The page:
render :inline => string, :type => type
  end
 
  %w(haml erb builder).each do |type|
    define_method(type) do |thing|
      return sinatra_render_inline(thing, type) if thing.is_a?(String)
      return sinatra_render_file(thing)
    end
  end
end
 
class << Sinatra::Base
  alias _set_views append_view_path
end

We include the RenderController module, which provides rendering support. Sinatra supports a few different syntaxes for rendering. It supports erb :template_name which renders the ERB template named template_name. It also supports erb "Some String", which renders the string uses the ERB engine.

Rails supports both of those via render :template and render :inline, so we simply defer to that functionality in each case. We also handle Sinatra’s set :views, view_path by delegating to append_view_path.

You can check out the full repository at https://github.com/wycats/railsnatra/

So there you have it, a large subset of the Sinatra DSL written in Rails in under 100 lines of code. And if you want to add in more advanced Rails features, like layouts, flash, respond_to, file streaming, or conditional get support, it’s just a simple module inclusion away.

My 10 Favorite Things About the Ruby Language

I work with Ruby every single day, and over time have come to really enjoy using it. Here’s a list of some specific things that I really like about Ruby. Some of them are obvious, and some are shared with other languages. The purpose is to share things I like about Ruby, not to compare and contrast with any specific language.

1. Dynamic Typing

There are very good things about statically typed languages, such as compile-time verifiability and IDE support. However, in my experience, dynamic typing really helps get projects bootstrapped and smooths along changes, especially in the early to middle stages of a project.

I’m very happy that I don’t need to create a formal interface for my new objects to implement simply to enable me to easily swap out that class for another later on.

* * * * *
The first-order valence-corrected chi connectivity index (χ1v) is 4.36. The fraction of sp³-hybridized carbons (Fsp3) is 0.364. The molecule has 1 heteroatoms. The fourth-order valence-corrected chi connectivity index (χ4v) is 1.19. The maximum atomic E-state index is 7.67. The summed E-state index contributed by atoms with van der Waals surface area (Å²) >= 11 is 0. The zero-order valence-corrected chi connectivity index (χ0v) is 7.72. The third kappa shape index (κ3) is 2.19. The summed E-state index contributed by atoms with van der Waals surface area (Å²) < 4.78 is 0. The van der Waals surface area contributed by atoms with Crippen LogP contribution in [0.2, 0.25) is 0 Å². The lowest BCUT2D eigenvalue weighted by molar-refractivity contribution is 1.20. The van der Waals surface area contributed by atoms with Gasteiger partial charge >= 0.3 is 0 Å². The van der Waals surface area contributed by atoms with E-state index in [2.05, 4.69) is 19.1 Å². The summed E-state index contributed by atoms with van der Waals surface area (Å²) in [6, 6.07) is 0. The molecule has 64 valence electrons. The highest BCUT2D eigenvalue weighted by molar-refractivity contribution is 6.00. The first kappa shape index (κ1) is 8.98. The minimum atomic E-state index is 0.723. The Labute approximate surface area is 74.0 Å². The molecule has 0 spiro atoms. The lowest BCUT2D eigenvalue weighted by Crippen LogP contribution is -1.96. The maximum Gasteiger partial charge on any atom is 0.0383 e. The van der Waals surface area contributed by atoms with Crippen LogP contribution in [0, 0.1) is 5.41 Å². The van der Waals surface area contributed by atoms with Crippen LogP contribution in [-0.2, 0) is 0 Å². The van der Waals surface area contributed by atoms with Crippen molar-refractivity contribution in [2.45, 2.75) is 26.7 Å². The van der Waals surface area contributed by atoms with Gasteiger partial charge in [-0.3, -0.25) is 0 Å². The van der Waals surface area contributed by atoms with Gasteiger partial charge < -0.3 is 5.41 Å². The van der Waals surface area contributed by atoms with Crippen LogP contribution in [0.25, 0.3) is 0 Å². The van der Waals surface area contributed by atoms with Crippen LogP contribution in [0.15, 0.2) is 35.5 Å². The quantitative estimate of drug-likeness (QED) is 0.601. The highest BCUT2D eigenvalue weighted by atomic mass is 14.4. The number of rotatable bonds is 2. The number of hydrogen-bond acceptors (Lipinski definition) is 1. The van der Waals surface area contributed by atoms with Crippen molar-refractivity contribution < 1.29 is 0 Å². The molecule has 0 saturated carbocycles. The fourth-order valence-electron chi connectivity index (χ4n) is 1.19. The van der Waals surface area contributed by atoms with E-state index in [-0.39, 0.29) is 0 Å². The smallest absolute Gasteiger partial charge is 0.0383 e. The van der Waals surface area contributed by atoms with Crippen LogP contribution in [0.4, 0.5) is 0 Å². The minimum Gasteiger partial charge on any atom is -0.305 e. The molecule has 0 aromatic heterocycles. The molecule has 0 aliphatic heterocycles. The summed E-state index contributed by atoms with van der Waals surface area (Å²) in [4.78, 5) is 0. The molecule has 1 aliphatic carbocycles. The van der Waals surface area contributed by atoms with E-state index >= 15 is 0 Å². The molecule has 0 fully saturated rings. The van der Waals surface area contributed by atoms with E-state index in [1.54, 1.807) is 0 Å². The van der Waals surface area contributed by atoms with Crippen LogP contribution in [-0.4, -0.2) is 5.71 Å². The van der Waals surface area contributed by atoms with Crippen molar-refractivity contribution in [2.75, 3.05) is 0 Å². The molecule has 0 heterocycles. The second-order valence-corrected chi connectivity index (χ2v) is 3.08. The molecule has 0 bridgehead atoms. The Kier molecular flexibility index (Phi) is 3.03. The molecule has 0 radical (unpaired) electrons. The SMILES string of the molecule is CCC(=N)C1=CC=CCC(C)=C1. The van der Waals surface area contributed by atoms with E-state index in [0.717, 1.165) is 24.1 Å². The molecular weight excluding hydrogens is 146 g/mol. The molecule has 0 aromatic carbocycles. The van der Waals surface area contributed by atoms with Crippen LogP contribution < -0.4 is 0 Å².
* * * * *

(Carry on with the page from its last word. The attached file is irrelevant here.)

2. Duck Typing

This is effectively just an extension of Dynamic Typing. In Ruby, methods that expect to be able to operate on String objects don’t do checks for is_a?(String). They check whether the object respond_to?(:to_str) and then calls to_str on the Object if it does. Similarly, objects that represent Paths in Ruby can implement a to_path method to provide the path representation.

In Rails, we use this technique for objects that have “model” characteristics by expecting them to respond_to?(:to_model). This allows us to support any object in relevant contexts, provided those objects can supply us with a “model” representation of themselves.

3. Awesome Modules

Ruby provides a language feature similar to “traits” in Scala, Squeak, and Perl. Effectively, Ruby modules allow the dynamic addition of new elements of the class hierarchy at runtime. The use of super is dynamically evaluated at runtime to take into consideration any modules that might have been added, making it easy to extend functionality on a superclass as many times as desired, without being forced to decide where super will land at class declaration time.

Additionally, Ruby modules provide the lifecycle hooks append_features and included, which make it possible to use modules robustly to isolate extensions from one another and to dynamically extend classes on the basis of feature inclusion.

4. Class Bodies Aren’t Special

In Ruby, class bodies aren’t a special context. They’re simply a context where self points at the class object. If you’ve used Rails, you’ve probably seen code like this:

class Comment < ActiveRecord::Base
  validates_presence_of :post_id
end

It may look like validates_presence_of is a language feature, but it’s actually a method being called on Comment that is provided by ActiveRecord::Base.

That method can execute arbitrary code, also in the context of the class, including creating new methods, executing other pieces of code, or updating a class instance variable. Unlike Java annotations, which must be run at compile-time, Ruby class bodies can take runtime information into consideration, such as dynamically supplied options or the results of evaluating other code.

5. String Eval

This is likely a heresy. I’m not referring to arbitrary runtime String eval here, but rather String eval that is used to create methods early in the boot process of a Ruby application.

This can make it possible to take Ruby-defined structures, like Rails routes or AOP-definitions, and compile them into Ruby methods. Of course, it is possible to implement these things as add-ons to other languages, but Ruby makes it possible to implement these sorts of things in pure Ruby. It is, to a large degree, a self-hosting language.

6. Blocks and Lambdas

I’ve said this a few times and I’ll repeat myself: I don’t consider languages without anonymous lambdas to be powerful enough for me to use day-to-day. These constructs are actually extremely common, and found in languages as diverse as Ruby, JavaScript, Scala, Clojure, and of course Lisp.

They make it possible to implement block-scoped constructs that look like language features. The most common example usage is for File operations. In languages without lambdas, users are forced to use an inline “ensure” block every in the same lexical scope that they originally opened the file in, to ensure that the resource is closed.

In Java:

static void run(String in) 
throws FileNotFoundException {
  File input = new File(in);
  String line; Scanner reader = null;
  try {
    reader = new Scanner(input);
    while(reader.hasNextLine()) {
      System.out.println(reader.nextLine());
    }
  } finally { reader.close(); }
}